Many of us are averse to change, and we also want to know that the hard work we do fulfills an important purpose for our organization. There might be some activities your organization performs that simply do not fall in line with the goals outlined in your digital strategy. It can be very tempting to reverse-engineer your digital strategy to incorporate something you feel should be included. This means you create the justification for a tactic after the fact, instead of allowing the goals of your strategy to dictate which tactics should be used.
This is not an easy thing to do because, in the absence of hard data to support what you are doing, it is easy to reverse-engineer a solution. Like previously mentioned, you probably need to be addressing your audience on social media in some capacity, but before you set up 15 profiles on the most popular social networks, let your strategy determine where you communicate with your audiences, how you communicate with them, and the measurements you will be using to determine its effectiveness in achieving your core objectives. There are not enough hours in the day at even the largest organization to justify putting resources toward something that is not pulling its weight.
No one said that focusing would be easy. You and your team have developed a lot of great tactics over the years and have no doubt gained a lot of views, friends, engaged followers, comments, and measurable data. But, some of what you are doing is taking more time to manage than it should with regards to the value it is contributing to your marketing efforts. Your digital strategy is your guide to tell you what fits and what does not, and it should be your guide to notify you when and why you should reassess.
Let us take the example of social media again. Your company had a pretty amazing MySpace profile in 2007. Both Tom and Tila Tequila were your friends, and your list of friends was growing at a record pace. Why do you not have a MySpace profile anymore? The wrong answer would be, "because it went out of style." The right answer would be "because MySpace's audience base shifted to a segment no longer targeted by our digital strategy." Even with 4 million friends, at some point it no longer made sense to spend the time and effort to communicate with an audience on that channel. You did the research and determined that there were other social networks that your demographic was using as a trusted platform to interact with brands. If it turned out that MySpace was continuing to send you an audience that converts higher than Facebook, no matter how passé it might seem, there's a reason to be there in some capacity.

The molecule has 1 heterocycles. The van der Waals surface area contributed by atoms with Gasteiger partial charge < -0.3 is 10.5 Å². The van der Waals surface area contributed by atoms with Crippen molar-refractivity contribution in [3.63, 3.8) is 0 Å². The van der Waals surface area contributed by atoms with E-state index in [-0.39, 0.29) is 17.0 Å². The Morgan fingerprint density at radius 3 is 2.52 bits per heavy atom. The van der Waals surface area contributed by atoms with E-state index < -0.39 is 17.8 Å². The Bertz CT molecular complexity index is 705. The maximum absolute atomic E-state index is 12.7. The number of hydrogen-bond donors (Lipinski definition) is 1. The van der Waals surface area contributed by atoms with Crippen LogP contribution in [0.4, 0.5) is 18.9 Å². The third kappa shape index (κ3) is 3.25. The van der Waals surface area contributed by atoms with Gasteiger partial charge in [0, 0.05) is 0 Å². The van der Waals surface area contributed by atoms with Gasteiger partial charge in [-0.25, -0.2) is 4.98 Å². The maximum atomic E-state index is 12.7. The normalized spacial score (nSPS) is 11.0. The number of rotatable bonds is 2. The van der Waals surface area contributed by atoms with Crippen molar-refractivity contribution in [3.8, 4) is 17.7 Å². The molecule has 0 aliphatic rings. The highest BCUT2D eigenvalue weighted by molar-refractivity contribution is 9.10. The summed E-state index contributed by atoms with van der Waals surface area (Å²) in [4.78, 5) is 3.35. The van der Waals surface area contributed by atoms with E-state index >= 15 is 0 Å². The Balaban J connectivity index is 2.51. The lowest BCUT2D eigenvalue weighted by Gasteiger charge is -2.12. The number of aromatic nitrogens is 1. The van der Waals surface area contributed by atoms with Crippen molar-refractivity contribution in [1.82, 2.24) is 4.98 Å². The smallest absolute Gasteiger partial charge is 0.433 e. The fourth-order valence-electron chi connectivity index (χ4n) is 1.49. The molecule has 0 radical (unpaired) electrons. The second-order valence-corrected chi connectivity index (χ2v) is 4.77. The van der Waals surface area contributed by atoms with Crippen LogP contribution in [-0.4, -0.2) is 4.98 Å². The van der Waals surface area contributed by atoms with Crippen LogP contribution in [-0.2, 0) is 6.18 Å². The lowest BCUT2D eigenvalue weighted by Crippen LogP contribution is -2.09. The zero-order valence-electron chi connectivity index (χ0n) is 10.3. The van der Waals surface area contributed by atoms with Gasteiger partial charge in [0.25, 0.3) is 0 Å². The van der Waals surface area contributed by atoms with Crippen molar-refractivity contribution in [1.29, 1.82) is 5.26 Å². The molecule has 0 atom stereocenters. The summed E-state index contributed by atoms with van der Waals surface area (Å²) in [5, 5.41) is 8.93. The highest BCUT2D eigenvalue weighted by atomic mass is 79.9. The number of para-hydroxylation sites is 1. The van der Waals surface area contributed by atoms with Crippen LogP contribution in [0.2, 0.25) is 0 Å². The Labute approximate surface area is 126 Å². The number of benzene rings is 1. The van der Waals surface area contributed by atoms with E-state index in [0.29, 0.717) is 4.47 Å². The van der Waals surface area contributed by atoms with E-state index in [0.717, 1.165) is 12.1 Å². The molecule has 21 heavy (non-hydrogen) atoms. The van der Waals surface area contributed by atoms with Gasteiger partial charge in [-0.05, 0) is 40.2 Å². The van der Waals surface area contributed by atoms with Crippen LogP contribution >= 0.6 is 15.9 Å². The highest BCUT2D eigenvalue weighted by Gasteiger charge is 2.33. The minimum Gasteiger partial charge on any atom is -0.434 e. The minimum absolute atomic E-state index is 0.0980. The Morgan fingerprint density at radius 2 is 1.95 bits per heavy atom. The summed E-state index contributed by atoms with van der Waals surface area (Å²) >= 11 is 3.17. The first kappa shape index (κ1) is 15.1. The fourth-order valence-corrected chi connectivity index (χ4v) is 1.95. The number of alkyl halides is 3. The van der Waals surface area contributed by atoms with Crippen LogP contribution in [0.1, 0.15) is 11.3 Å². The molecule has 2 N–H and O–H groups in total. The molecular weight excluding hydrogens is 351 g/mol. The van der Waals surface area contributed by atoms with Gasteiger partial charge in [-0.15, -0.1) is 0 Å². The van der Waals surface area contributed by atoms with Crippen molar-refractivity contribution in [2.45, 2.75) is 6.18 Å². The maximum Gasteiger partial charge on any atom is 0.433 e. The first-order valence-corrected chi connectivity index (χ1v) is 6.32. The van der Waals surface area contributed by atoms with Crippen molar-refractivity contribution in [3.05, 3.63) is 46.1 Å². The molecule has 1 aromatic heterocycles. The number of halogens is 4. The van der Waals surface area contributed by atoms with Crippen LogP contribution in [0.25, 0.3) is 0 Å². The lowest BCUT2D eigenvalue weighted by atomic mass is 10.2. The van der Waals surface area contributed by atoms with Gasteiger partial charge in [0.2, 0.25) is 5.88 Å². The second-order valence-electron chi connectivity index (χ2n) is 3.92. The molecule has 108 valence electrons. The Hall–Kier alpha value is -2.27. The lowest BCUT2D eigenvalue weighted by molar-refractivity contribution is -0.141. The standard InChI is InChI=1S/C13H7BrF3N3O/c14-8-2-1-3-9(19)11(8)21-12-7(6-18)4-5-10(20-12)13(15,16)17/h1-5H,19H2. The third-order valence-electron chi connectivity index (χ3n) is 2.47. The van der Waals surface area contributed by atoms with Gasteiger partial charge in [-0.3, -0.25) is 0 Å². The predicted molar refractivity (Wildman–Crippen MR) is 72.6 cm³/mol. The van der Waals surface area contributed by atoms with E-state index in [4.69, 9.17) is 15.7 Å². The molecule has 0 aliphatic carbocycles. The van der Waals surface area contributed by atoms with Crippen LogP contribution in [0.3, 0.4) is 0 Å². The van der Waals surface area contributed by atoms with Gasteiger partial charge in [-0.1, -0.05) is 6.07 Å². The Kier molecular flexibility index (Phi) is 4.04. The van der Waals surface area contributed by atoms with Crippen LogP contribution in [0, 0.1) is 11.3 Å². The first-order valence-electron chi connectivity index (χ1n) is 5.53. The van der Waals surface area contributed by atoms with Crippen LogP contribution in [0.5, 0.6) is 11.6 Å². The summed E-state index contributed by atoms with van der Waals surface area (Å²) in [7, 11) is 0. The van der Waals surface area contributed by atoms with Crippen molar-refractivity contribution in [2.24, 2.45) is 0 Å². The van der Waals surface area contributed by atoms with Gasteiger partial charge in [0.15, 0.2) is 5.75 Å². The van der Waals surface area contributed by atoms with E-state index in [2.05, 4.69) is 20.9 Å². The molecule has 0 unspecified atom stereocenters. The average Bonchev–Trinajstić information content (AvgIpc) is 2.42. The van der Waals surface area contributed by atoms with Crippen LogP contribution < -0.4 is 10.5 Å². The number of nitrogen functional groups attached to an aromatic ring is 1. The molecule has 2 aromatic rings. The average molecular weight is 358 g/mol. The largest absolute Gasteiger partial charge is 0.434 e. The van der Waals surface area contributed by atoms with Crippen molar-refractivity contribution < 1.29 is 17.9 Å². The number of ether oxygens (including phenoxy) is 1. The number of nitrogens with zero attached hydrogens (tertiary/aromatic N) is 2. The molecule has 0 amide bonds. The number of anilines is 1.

A great way to help evaluate these types of decisions is to set up a metric for measurement. If the tactic can be measured, and the measurement supports the goals you have set in place in your strategy, you should strongly consider keeping it. If you find yourself struggling to find a meaningful way to measure it and there's nothing but a "feeling" that it is a good thing to do, you should reconsider this tactic.
Another upside to evaluating your tactics against your strategy is that you might uncover and eliminate inefficiencies that free up time and resources for projects and actions that are more in line with your goals.
For instance, I recently worked with a client that was spending an inordinate amount of staff time writing posts for the company blog. They were great posts, but when I analyzed the amount of traffic their company blog was receiving, as well as the efforts they were undertaking to drive traffic there, it was easy to see that the time spent was not worth it. If they were to keep blogging, one of two things needed to happen. Either their strategy needed to incorporate a goal of driving eyeballs to the company blog, or they needed a plan of guest blogging on third-party sites with higher traffic volumes. After we started from scratch with their digital strategy, it turned out the latter was not only going to provide better results, but it also was going to eliminate several hours a week of time spent writing, since our plan included fewer actual posts being written each month.
One of the great things about the digital marketing space is the constant innovation and exploration of new ways to engage, entertain, and measure. It is easy to get lost in the tactics, but by keeping your organization's goals and your digital strategy front and center at all times, it makes choosing what is truly important to both your organization and your audience a much simpler and more effective endeavor. Because things move at such a fast pace, revisit your strategy at regular intervals to make sure you are addressing all of your audience's needs.
Greg Kihlström is founder and CCO of Carousel30.
On Twitter? Follow iMedia Connection at @iMediaTweet.
Not a People Connection member?
Full Summit Calendar | Request Invite
1 How fraud is disrupting the ad industry
2 9 Facebook hacks that will blow your mind
3 The most meaningless (and hilarious) job titles on LinkedIn
4 7 stupid mistakes brands make as publishers
5 6 people on LinkedIn you should follow